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Differential DNA methylation with age displays both common and dynamic features across human tissues that are influenced by CpG landscape

Kenneth Day1, Lindsay L Waite1, Anna Thalacker-Mercer24, Andrew West35, Marcas M Bamman245, James D Brooks6, Richard M Myers1 and Devin Absher1*

Author Affiliations

1 HudsonAlpha Institute for Biotechnology, Huntsville, AL 35806, USA

2 Departments Cell, Developmental, and Integrative Biology, the University of Alabama at Birmingham, Birmingham, AL 35294, USA

3 Department of Neurology, the University of Alabama at Birmingham, Birmingham, AL 35294, USA

4 The Center for Exercise Medicine, Birmingham, AL 35294, USA

5 The School of Medicine, Birmingham, AL 35294, USA

6 Stanford School of Medicine, Cancer Institute, Stanford, CA 94305, USA

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Genome Biology 2013, 14:R102  doi:10.1186/gb-2013-14-9-r102

Published: 13 September 2013

Abstract

Background

DNA methylation is an epigenetic modification that changes with age in human tissues, although the mechanisms and specificity of this process are still poorly understood. We compared CpG methylation changes with age across 283 human blood, brain, kidney, and skeletal muscle samples using methylation arrays to identify tissue-specific age effects.

Results

We found age-associated CpGs (ageCGs) that are both tissue-specific and common across tissues. Tissue-specific ageCGs are frequently located outside CpG islands with decreased methylation, and common ageCGs show the opposite trend. AgeCGs are significantly associated with poorly expressed genes, but those with decreasing methylation are linked with higher tissue-specific expression levels compared with increasing methylation. Therefore, tissue-specific gene expression may protect against common age-dependent methylation. Distinguished from other tissues, skeletal muscle ageCGs are more associated with expression, enriched near genes related to myofiber contraction, and closer to muscle-specific CTCF binding sites. Kidney-specific ageCGs are more increasingly methylated compared to other tissues as measured by affiliation with kidney-specific expressed genes. Underlying chromatin features also mark common and tissue-specific age effects reflective of poised and active chromatin states, respectively. In contrast with decreasingly methylated ageCGs, increasingly methylated ageCGs are also generally further from CTCF binding sites and enriched within lamina associated domains.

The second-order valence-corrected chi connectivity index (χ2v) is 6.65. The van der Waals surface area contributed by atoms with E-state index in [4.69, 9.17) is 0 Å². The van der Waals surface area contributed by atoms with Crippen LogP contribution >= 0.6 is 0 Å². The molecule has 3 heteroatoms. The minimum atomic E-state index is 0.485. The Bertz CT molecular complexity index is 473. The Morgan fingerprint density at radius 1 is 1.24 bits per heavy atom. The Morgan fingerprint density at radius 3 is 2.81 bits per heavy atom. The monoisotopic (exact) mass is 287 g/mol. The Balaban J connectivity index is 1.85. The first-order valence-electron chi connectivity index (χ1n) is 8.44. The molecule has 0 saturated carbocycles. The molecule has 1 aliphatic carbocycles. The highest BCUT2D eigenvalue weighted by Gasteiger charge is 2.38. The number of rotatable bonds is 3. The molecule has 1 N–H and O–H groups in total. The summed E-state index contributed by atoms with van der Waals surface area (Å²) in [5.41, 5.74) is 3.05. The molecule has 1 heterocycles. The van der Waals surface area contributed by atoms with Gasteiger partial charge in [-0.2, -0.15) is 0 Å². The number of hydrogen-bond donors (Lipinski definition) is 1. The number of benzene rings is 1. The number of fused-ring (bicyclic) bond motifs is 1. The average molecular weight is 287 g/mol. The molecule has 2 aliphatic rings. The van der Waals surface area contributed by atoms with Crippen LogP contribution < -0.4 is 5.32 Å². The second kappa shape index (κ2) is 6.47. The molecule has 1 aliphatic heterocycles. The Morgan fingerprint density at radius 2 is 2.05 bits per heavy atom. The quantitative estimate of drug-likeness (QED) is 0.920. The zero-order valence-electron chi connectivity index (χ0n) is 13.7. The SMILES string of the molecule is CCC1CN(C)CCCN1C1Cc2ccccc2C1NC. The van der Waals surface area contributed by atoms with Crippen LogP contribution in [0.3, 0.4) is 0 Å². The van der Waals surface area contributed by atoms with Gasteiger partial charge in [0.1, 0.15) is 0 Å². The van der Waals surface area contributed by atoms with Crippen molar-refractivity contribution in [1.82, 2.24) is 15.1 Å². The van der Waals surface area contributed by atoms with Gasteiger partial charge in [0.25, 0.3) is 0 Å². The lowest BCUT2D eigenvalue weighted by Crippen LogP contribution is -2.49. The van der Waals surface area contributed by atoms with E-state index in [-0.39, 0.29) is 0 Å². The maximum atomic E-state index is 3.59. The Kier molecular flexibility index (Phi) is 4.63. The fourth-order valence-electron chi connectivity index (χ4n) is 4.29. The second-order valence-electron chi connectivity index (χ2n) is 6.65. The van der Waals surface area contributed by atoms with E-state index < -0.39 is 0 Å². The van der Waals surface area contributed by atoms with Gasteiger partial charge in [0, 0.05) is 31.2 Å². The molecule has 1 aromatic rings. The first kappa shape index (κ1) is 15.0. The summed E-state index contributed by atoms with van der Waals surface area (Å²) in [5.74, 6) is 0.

Conclusions

Our data identified common and tissue-specific DNA methylation changes with age that are reflective of CpG landscape and suggests both common and unique alterations within human tissues. Our findings also indicate that a simple epigenetic drift model is insufficient to explain all age-related changes in DNA methylation.

Keywords:
Aging; Methylation; Muscle; Kidney; Blood; Brain; LADs; Chromatin; H3K27Me3; Sequencing